The planning system is perpetuating racial inequality – so what can housing professionals do about it?
In this blog, Amy Bristow (former Oak Foundation research intern at I-SPHERE) discusses new research on the English planning system, drawing on key informant interviews and case studies in Bradford, Harrow, Lambeth, and Lewisham.
Racial inequalities in housing have gained renewed attention against the backdrop of the Black Lives Matter movement and the COVID-19 pandemic. Housing conditions were found to have contributed to the disproportionate burden of infection for BAME households, who were disproportionately likely to live in overcrowded accommodation, making it difficult to shield or self-isolate, and to reside in dense urban areas where COVID-19 was more prevalent.
The planning system is fundamental to the delivery of housing; it was therefore described by one research participant as having ‘untapped potential’ in addressing persistent racial inequalities and meeting the accommodation needs of BAME households. However, there are four key barriers that must be addressed in order to reach this potential:
Firstly, no participants thought that reducing racial inequalities or meeting the housing needs of BAME groups were core aims of planning; indeed, these aims are not included in the National Planning Policy Framework or the 2020 White Paper.
Secondly, forty years of studies around ‘race and planning’ have found planning professionals to be ‘socially conservative’ and unsure of how racial equality issues relate to their work (see RTPI/CRE, 1983; Krishnarayan & Thomas, 1993; Booth et al., 2004). Planners interviewed for our research lacked confidence in this regard, and felt that prioritising certain groups may even undermine the purpose of a planning system which continues to assume formal equality of treatment is sufficient to achieve equal outcomes:
[T]he local plan is for all of society, and therefore…if it was an explicit aim [to meet BAME housing needs], are we then being seen to not be giving that same sort of weight in relation to other groups..? I think that would potentially be a risk – (Local Stakeholder, Planning, Harrow)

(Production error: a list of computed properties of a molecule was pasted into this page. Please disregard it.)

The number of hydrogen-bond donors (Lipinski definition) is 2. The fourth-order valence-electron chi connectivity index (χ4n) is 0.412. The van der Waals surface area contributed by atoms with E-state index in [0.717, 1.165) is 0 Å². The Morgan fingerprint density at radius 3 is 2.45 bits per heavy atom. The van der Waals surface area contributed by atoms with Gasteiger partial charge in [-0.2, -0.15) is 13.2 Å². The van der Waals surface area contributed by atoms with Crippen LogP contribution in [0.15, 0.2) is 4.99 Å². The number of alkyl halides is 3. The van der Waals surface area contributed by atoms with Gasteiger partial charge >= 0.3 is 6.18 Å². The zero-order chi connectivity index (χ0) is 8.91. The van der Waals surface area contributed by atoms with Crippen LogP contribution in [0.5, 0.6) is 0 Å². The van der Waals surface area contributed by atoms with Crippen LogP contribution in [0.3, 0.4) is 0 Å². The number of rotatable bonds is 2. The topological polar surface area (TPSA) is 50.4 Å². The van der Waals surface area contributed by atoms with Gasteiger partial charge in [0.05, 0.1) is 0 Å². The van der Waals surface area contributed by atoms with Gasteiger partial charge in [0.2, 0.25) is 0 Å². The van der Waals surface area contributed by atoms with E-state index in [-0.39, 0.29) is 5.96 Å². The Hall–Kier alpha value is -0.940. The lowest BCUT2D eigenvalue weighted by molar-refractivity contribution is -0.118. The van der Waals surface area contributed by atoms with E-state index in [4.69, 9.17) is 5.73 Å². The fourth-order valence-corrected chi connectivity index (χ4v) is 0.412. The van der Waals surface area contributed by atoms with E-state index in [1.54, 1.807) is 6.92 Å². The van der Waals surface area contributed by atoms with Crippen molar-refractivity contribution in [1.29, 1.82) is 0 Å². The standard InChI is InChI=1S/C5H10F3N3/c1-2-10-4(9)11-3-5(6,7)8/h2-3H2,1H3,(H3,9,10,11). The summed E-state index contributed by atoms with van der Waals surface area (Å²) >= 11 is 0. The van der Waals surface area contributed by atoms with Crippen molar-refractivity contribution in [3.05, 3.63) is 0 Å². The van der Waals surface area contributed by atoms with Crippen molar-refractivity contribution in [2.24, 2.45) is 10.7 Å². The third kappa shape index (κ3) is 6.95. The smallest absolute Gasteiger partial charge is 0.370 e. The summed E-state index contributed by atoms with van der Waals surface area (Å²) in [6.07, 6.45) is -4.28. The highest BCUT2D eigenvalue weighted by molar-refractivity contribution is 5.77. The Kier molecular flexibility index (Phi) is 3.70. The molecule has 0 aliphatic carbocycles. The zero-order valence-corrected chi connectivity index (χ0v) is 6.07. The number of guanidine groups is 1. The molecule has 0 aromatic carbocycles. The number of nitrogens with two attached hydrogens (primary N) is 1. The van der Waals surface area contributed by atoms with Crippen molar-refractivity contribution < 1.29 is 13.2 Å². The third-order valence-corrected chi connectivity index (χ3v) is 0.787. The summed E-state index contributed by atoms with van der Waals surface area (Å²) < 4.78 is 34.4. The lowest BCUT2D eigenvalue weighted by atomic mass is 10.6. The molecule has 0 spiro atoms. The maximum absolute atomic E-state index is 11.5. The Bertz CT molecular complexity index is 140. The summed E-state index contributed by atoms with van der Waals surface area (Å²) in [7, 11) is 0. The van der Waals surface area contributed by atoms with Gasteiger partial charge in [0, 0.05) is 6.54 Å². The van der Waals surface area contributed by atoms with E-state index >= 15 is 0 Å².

Although some housing professionals interviewed felt that housing strategies did aim to tackle racial inequalities, it became apparent that these objectives were often implicit under broader headings like ‘Homes for All’ or ‘Affordable Housing’. It was therefore acknowledged that awareness of these issues may not be the same amongst all staff:
[B]ecause of… the BAME households who are in temporary accommodation on the waiting list, when we talk about affordable housing, that’s generally who we’re talking about it for, but it’s not expressed in that way… I think we could probably be a bit more explicit… I’m not sure all planning officers get it – (Local Stakeholder, Planning, Lewisham)
Thirdly, there is currently no explicit requirement for local planning authorities to consider the needs of ethnic and/or faith groups when completing their statutory assessment of local housing need. Despite this, the needs of these groups were considered in the respective Strategic Housing Market Assessment (SHMA) in three of four case study areas. Nevertheless, this evidence didn’t translate into specific policy, except in Bradford, where such an inclusion was prompted by local BME housing providers during consultation.
We were consulted on the housing strategy…and [the council] had nothing around BME within the original draft… But we managed to get something in there about meeting BME housing need, because we know that the majority of the BME community live in poor-quality, private-rented accommodation – (Local Stakeholder, Housing, Bradford)
Lastly, the research concluded that public consultation opportunities generally reinforce existing unequal power relationships by favouring those with the time, knowledge, and confidence to participate. Much more must be done to engage residents from ethnic minority, low-income or less frequently heard groups, and further research on this topic should seek to include these views.
What needs to change?
Our report recommends that planning and housing professionals must move away from formal equality of treatment; where needed, they should actively promote equality and diversity agendas and develop policies aimed specifically at meeting the housing needs of BAME residents. In order to equip professionals with the evidence, understanding and confidence needed to pursue this specific policy focus, all local authorities should include the needs of ethnic or faith groups in assessments of local housing needs.
Furthermore, the National Housing Federation should support housing associations, particularly specialist BME providers, in lobbying for increased partnership working with local authorities. It should also seek to raise awareness amongst providers of how decisions surrounding the design and location of new housing could inadvertently make it unsuitable for some BAME households.
The planning system may have ‘untapped potential’ in tackling racial inequalities in housing, but urgent action is needed if this is to be unlocked. It’s time for planning and housing professionals to take these issues seriously and strive for meaningful change.
Amy Bristow is a Project Officer for the Planning & Data at Improvement Service.
Views expressed by authors may not represent the views of CaCHE.
Photo by Ben Allan on Unsplash.
Date: November 8, 2021 12:01 pm
Author(s): Amy Bristow
Categorised in: Equality Diversity & Inclusion